APCs usually develop secondary to long-standing desaturation associated with decreased or progressively decreasing pulmonary blood flow. The development of APCs is a compensatory mechanism to increase pulmonary flow and oxygen saturation. After BDG surgery, with patient growth, the upper part of the body becomes less dominant, and the Glenn flow will decrease gradually, leading to desaturation, especially if the Fontan shunt is done late. APCs may complicate the postoperative course secondary to increased pulmonary flow and elevating pressure in pulmonary arteries leading to lung plethora, respiratory distress, increased chest tube drainage, and pleural effusions. Large APCs of hemodynamic significance need to be closed immediately before Glenn surgery or postoperatively. Triedman et al. noticed an increased incidence of APCs in patients after Glenn surgery compared to the Fontan procedure . In this study, seven patients had APCs after cardiac catheterization; all were nonsignificant, and none required preoperative or postoperative percutaneous closure. Echocardiography has a limited ability for visualization of APCs compared to MDCT. MDCT could be a second diagnostic modality for evaluating distal PAs, aortic arch, and APCs. MDCT angiography is less invasive, less time-consuming, and has minimal ionizing radiation with newer techniques . Brawn et al. showed in their cohort that in patients who underwent just routine cardiac catheterization, no additional information or interventions were added by cardiac catheterization . Although the noninvasive imaging alone cannot totally replace the diagnostic cardiac catheterization before BDG, in certain circumstances, patients may get the benefit of doing the surgery without delay, especially in developing countries with limited resources and overloaded cardiac catheterization laboratories with long waiting lists according to center experience. The favorable conditions that may encourage to go directly to BDG surgery with caution based on a case-by-case discussion are the following:
Patients have no symptoms or signs of heart failure.
Pulmonary and systemic venous circulations are not obstructed as in cases with restrictive interatrial communication and atresia of one of the atrioventricular valves.
Chest X-ray shows no signs of pulmonary venous congestion or plethora.
Echocardiography is of good quality to show detailed cardiac anatomy and function.
Although echocardiography cannot evaluate APCs, most patients with univentricular hearts usually do not develop significant APCs early in life if oxygen saturation is acceptable. These collaterals can be occluded after Glenn surgery if the patient has high chest tube drainage, heart failure symptoms, or before Fontan surgery. This may explain why none of our patients required APC closure before or after BDG surgery.
Interestingly, hemodynamic measurements in the catheterization group revealed favorable hemodynamics, and none of the patients was excluded from further Glenn surgery. These findings should raise the concern about the certainty of routine cardiac catheterization before every BDG surgery in patients with univentricular heart and restrictive pulmonary flow if noninvasive imaging modalities are reassuring and the patient is at low risk for BDG surgery.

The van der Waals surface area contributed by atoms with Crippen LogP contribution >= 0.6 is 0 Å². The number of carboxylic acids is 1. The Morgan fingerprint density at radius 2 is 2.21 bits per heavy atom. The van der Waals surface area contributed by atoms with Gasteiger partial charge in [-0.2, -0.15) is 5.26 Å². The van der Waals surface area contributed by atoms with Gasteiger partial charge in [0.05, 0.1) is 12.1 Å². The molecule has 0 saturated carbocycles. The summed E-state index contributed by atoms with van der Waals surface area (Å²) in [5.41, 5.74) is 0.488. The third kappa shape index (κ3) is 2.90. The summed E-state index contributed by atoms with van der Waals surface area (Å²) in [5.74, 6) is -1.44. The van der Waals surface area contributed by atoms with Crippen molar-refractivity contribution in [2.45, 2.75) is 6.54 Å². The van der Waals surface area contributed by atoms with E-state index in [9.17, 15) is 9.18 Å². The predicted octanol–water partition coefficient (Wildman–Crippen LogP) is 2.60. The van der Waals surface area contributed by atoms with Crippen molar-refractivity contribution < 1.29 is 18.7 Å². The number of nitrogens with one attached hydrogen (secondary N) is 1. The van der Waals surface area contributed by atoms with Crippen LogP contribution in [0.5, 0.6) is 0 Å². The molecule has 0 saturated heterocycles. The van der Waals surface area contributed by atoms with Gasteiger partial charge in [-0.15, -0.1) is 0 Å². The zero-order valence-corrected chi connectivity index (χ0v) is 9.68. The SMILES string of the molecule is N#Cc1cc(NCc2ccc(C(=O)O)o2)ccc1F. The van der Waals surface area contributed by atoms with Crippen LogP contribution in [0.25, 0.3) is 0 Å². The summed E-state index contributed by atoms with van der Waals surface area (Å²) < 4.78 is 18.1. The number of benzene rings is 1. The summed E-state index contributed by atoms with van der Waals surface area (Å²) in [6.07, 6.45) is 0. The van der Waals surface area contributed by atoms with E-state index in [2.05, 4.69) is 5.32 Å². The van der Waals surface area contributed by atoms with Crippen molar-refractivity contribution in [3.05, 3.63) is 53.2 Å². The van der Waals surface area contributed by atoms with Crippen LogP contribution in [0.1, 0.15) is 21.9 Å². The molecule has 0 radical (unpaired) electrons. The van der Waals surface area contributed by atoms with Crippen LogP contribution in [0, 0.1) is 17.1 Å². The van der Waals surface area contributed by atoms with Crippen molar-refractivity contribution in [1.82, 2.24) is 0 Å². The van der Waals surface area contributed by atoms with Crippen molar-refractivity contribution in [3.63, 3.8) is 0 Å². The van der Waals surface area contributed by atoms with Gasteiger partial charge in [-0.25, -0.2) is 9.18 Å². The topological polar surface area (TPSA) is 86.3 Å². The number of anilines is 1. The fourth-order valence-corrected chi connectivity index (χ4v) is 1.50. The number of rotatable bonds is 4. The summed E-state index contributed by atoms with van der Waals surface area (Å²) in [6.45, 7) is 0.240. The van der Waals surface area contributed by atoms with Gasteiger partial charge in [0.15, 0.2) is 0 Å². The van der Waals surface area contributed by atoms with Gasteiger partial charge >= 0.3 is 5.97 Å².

In this cohort, there was no significant difference between the catheterization and the non-catheterization groups regarding postoperative course or outcome. The mean PAP measured through the central line inserted in IJV did not differ significantly between patient groups. We did not find a significant difference between the patient groups regarding chylothorax, hospital stay, intensive care unit stay, oxygen saturations at discharge, or survival.
Brown et al. did not find significant differences in short-term or long-term outcomes between patients with univentricular hearts who underwent routine pre-BDG catheterization and those who underwent only cardiac MRI . We think that with time, the noninvasive imaging modalities will gradually replace diagnostic cardiac catheterization, especially with the rapid progress in artificial intelligence involved in the novel imaging tools . Until then, the debate and argument will continue between who supports catheterization before every BDG surgery and who does not.
The main limitations of this cohort are it being a retrospective single-center cohort and the relatively small number of patients recruited, echocardiography was the only imaging modality, especially in the non-catheterization group, in addition to the heterogeneity of both groups regarding age, weight, and diagnosis so the selection bias could not be eliminated. More randomized control trials on larger scales of patients recruited from multiple cardiac centers are strongly recommended.
Although pre-BDG cardiac catheterization is the routine practice and the standard of care, in certain situations, some patients with single ventricle physiology and restrictive pulmonary blood flow may go directly with caution to BDG if noninvasive imaging modalities are of good quality, reassuring, and patients are of low risk for BDG surgery. The decision should be made based on case-by-case discussion and center experience.
Availability of data and materials
All data were available at King Abdulaziz University Hospital.
Atrioventricular septal defect
Atrioventricular valve regurgitation
Central venous pressure
Double inlet left ventricle
Hypoplastic left heart syndrome
Intensive care unit
Modified Blalock–Taussig–Thomas shunt
Multidetector computed tomography
Magnetic resonance imaging
Pulmonary atresia with intact ventricular septum
Pulmonary artery pressure
Partial cavopulmonary connection
Patent ductus arteriosus
Left pulmonary artery
Indexed pulmonary vascular resistance
Right pulmonary artery
Right ventricle outflow tract
Superior vena cava
Ventricular septal defect
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The ethical committee of King Abdulaziz university hospital approved the study. Written consents from the patients' legal guardians were taken retrospectively on admission for potential participation in future research and publication. (committee's reference number: 6.22).
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Azhar, A., Eid, R., Elakaby, A. et al. Outcomes of bidirectional Glenn surgery done without prior cardiac catheterization. Egypt Heart J 74, 57 (2022). https://doi.org/10.1186/s43044-022-00296-4
- Cavopulmonary shunt
- Bidirectional Glenn
- Cardiac catheterization
- Restrictive pulmonary flow